Ghosting: Pretty simple, this one. If you have no morals, no spine and are just about the weakest human being on the planet, this is an excellent way of ending a relationship. Quite simply, you cut off all communication and sever all ties with the victim. Delete his number from your phone. Block him on Facebook, Instagram and Snapchat. Blacklist his email, change your Netflix password (I know, harsh). Rather than the inconvenient kerfuffle of “it’s not you, it’s me” or “I think we’ve become different people” this is a guaranteed way of not having to face up to the fact that something is wrong. You know what happened at the end of Lost when we all felt cheated and had no idea of what the hell was going on? Well, that’s how it’d feel to be ghosted, probably worse. Man (or woman) up and tell them, it’s kinder.

Gaslighting: My favourite but only because the etymology is directly traceable with no ambiguity. The practise itself is a dreadful one and is used only by advanced practitioners, i.e. bastards and sociopaths. The basic principle is to slowly wear down the victim until he or she believes they are crazy, or must be because “x would never do a thing like that”. The first thing to do is to create a negative narrative, then to reinforce it by constantly repeating it. If called out on it, deny everything, twist the argument to put the blame on the victim. Never give up, never back down. It’s all about manipulation and control. In the end the victim is very suggestible, as he or she will no longer be able to rely on the quality of their own judgement. The term is coined directly from the 1944 Ingrid Bergman film, Gaslight. In the film, Bergman is convinced, slowly but surely by her husband, Gregory (Charles Boyer) that she’s going mad – and a very good film it is too, even if only to show the terrible power this form of control can exert. I have to admit that the Wiki page for this is about the most concise and accurate for the layman, so have a link.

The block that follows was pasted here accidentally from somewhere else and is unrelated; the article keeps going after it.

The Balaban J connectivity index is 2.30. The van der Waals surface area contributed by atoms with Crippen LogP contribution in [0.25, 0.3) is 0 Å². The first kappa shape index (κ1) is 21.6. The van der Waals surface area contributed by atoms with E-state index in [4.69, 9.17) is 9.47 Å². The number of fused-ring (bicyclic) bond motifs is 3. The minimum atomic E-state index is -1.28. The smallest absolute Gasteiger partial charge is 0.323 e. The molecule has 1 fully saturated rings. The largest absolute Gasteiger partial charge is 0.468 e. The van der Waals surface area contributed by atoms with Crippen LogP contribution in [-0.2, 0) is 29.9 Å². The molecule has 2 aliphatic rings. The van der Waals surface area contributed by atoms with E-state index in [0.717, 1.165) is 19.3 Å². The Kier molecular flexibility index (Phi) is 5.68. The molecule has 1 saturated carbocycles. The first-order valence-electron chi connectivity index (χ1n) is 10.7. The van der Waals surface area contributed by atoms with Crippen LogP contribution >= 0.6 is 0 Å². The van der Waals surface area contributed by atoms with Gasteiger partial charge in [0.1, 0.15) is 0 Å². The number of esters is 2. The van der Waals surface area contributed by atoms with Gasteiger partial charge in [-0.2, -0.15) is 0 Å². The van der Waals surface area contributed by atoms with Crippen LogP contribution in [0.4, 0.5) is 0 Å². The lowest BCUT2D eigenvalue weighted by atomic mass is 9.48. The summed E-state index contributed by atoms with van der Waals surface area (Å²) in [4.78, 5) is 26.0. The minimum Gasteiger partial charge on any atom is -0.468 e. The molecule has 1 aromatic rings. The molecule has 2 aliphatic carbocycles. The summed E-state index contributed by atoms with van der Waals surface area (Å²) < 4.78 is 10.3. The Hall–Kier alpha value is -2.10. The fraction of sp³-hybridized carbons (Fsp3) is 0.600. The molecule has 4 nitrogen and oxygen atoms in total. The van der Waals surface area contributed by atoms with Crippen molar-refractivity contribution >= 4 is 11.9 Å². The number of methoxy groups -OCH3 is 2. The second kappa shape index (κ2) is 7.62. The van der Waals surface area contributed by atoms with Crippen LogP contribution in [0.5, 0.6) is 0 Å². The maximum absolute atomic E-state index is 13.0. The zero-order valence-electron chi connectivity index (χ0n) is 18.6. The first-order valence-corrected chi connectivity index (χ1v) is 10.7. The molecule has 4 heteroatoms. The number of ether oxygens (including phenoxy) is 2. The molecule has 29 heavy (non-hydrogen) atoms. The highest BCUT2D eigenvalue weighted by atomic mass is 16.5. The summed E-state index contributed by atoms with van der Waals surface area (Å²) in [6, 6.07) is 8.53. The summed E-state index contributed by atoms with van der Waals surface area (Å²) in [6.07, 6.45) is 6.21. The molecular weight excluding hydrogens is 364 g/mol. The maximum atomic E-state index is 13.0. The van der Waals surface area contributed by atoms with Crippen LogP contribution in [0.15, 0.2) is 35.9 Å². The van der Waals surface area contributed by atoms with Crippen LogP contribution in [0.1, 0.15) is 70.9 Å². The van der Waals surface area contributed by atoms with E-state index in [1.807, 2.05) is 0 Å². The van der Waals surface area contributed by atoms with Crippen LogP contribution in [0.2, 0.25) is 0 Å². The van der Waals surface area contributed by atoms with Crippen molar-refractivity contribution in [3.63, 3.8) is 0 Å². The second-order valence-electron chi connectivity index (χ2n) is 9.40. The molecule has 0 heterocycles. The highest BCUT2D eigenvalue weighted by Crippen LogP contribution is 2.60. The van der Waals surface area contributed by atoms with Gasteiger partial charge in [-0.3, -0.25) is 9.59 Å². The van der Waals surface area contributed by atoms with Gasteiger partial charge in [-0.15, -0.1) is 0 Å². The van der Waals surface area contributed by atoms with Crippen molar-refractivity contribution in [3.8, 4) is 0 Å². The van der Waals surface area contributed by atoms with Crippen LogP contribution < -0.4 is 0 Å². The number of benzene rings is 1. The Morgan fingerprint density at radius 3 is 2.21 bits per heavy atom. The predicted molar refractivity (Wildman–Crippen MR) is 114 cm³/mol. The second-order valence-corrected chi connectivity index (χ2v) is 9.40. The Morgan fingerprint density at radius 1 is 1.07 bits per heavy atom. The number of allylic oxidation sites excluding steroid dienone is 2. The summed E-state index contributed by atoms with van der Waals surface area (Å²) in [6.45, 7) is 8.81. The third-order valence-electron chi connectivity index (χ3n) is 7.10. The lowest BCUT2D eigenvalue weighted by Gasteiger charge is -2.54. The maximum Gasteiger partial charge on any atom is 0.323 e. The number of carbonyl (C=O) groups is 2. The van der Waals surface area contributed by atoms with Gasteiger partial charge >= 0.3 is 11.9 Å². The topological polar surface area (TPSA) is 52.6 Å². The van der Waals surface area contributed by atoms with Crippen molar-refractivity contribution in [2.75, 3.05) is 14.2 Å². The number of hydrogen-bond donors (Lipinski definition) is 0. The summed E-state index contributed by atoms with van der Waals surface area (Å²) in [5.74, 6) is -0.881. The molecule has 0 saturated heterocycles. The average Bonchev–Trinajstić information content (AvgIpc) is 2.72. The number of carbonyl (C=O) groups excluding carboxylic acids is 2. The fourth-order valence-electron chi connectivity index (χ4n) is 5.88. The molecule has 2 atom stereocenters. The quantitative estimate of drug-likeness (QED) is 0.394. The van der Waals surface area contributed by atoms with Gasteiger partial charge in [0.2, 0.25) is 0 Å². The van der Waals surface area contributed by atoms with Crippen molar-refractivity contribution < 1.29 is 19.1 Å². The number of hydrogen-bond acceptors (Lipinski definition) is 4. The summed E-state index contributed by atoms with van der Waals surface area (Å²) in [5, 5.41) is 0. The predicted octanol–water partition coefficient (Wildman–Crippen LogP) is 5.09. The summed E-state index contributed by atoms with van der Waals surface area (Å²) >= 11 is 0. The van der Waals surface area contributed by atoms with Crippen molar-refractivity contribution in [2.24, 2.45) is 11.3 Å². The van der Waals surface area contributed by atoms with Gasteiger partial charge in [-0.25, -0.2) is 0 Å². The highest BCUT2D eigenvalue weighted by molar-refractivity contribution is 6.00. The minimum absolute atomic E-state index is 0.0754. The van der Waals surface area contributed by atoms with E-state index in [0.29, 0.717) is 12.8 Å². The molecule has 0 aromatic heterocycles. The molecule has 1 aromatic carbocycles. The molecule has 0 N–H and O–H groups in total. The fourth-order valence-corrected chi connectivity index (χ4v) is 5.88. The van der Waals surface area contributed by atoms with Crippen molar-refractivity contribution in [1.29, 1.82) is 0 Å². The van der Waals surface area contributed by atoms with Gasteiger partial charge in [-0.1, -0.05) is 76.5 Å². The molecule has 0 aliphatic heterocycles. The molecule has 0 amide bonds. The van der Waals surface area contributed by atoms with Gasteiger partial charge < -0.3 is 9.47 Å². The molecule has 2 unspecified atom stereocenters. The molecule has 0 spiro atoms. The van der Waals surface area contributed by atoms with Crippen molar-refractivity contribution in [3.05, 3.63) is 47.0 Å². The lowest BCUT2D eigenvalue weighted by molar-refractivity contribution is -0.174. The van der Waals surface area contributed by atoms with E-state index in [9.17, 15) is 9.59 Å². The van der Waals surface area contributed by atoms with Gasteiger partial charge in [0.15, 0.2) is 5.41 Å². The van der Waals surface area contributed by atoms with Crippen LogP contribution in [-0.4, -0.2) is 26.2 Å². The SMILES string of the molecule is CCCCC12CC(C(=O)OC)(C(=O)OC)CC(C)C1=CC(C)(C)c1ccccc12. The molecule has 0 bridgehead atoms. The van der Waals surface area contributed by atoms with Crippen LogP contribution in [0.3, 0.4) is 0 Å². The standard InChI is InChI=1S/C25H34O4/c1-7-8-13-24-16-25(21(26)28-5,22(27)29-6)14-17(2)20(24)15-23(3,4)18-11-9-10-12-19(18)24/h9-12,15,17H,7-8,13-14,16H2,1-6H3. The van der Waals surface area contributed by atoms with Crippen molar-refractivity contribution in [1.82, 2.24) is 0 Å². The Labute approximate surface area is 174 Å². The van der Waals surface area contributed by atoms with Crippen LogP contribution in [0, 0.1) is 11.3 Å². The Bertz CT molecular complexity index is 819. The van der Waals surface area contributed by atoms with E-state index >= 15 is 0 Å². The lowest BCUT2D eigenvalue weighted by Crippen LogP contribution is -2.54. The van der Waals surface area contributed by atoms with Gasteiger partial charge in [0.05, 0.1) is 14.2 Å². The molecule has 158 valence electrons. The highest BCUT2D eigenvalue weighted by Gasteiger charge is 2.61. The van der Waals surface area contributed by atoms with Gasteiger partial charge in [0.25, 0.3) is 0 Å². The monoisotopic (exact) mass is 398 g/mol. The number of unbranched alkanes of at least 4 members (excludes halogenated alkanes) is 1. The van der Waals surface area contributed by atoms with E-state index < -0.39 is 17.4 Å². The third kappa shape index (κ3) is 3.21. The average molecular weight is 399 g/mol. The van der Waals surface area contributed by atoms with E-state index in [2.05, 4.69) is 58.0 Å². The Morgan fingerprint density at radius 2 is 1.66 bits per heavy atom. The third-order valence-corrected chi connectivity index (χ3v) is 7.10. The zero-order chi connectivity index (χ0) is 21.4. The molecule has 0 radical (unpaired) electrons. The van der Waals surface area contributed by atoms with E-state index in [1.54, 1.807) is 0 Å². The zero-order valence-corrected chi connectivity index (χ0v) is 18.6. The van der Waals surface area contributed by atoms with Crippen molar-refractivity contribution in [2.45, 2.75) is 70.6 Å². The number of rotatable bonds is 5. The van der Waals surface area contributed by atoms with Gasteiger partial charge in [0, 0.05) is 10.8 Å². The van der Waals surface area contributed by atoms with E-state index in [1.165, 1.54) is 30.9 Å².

Swipe Right: Pretty obvious if you know the mobile phone app concerned. To ‘swipe right’ is sometimes used casually to mean you find someone attractive, as in “I’d swipe right on George Clooney” (for younger readers, he was once Batman. No, seriously). The Tinder dating app is a largely visual affair, relying as it does not so much on the ‘bio’ – a precis of the person’s qualities or salient points – as it does on them being the sort of person with whom you could imagine doing rude things. To use Tinder, you simply swipe the screen left, browsing a set of pictures of potential partners (some of whom may be real people and not Russian Mafia or Nigerian scammers) and when you see someone that catches your eye, you swipe right, a kind of counter-intuitive action if you consider that swiping is like reading a book. This presumably cuts down on unintentional matches. The swipee (is that a word? I guess it is) will then get an indication she or he has been swiped and may then respond in the fashion they see fit.

Netflix and Chill: Sex. There, I said it. Quite possibly started innocently enough as an invitation to watch Netflix (other subscription entertainment services are available) and chill (out) with a friend, probably of the opposite sex. Of course, once the Netflix movie or episode was finished and the chilling done, there would have been a terribly large gap at the end of the evening. What to do, what do? Of course, Netflix and chill these days is all about sex and very little to do with films. I’m genuinely not sure if I’d be disappointed if either scenario played out as I imagined. I do like a good movie.